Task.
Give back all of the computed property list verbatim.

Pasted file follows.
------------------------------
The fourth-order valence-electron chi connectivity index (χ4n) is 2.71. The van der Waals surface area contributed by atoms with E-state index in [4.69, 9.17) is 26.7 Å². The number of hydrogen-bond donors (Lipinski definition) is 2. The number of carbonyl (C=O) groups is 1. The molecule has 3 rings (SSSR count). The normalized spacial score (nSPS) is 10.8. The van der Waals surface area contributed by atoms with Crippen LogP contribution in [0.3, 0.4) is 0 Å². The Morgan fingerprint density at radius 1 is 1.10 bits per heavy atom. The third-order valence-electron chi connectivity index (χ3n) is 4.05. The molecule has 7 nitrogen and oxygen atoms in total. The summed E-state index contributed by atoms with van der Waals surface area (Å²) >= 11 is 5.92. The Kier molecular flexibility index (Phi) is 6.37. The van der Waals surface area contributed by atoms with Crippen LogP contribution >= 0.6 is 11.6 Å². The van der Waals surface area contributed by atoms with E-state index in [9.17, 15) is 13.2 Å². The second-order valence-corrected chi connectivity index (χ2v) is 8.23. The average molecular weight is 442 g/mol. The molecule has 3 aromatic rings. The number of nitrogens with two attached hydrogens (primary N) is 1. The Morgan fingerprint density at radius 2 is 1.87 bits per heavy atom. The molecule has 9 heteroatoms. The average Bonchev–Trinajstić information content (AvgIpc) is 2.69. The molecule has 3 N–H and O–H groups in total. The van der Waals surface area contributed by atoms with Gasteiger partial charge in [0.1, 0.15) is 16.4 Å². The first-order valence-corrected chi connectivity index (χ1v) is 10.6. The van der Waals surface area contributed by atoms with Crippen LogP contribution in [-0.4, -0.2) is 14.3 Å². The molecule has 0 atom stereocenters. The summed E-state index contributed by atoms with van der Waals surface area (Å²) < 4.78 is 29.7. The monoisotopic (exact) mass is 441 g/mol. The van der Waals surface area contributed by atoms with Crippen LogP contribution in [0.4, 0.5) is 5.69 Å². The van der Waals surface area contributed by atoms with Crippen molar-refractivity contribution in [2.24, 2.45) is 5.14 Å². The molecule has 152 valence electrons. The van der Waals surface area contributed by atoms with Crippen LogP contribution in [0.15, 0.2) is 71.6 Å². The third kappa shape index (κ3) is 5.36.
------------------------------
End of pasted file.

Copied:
The fourth-order valence-electron chi connectivity index (χ4n) is 2.71. The van der Waals surface area contributed by atoms with E-state index in [4.69, 9.17) is 26.7 Å². The number of hydrogen-bond donors (Lipinski definition) is 2. The number of carbonyl (C=O) groups is 1. The molecule has 3 rings (SSSR count). The normalized spacial score (nSPS) is 10.8. The van der Waals surface area contributed by atoms with Crippen LogP contribution in [0.3, 0.4) is 0 Å². The Morgan fingerprint density at radius 1 is 1.10 bits per heavy atom. The third-order valence-electron chi connectivity index (χ3n) is 4.05. The molecule has 7 nitrogen and oxygen atoms in total. The summed E-state index contributed by atoms with van der Waals surface area (Å²) >= 11 is 5.92. The Kier molecular flexibility index (Phi) is 6.37. The van der Waals surface area contributed by atoms with Crippen LogP contribution >= 0.6 is 11.6 Å². The van der Waals surface area contributed by atoms with E-state index in [9.17, 15) is 13.2 Å². The second-order valence-corrected chi connectivity index (χ2v) is 8.23. The average molecular weight is 442 g/mol. The molecule has 3 aromatic rings. The number of nitrogens with two attached hydrogens (primary N) is 1. The Morgan fingerprint density at radius 2 is 1.87 bits per heavy atom. The molecule has 9 heteroatoms. The average Bonchev–Trinajstić information content (AvgIpc) is 2.69. The molecule has 3 N–H and O–H groups in total. The van der Waals surface area contributed by atoms with Gasteiger partial charge in [0.1, 0.15) is 16.4 Å². The first-order valence-corrected chi connectivity index (χ1v) is 10.6. The van der Waals surface area contributed by atoms with Crippen LogP contribution in [-0.4, -0.2) is 14.3 Å². The molecule has 0 atom stereocenters. The summed E-state index contributed by atoms with van der Waals surface area (Å²) < 4.78 is 29.7. The monoisotopic (exact) mass is 441 g/mol. The van der Waals surface area contributed by atoms with Crippen LogP contribution in [0.4, 0.5) is 5.69 Å². The van der Waals surface area contributed by atoms with Crippen molar-refractivity contribution in [2.24, 2.45) is 5.14 Å². The molecule has 152 valence electrons. The van der Waals surface area contributed by atoms with Crippen LogP contribution in [0.15, 0.2) is 71.6 Å². The third kappa shape index (κ3) is 5.36.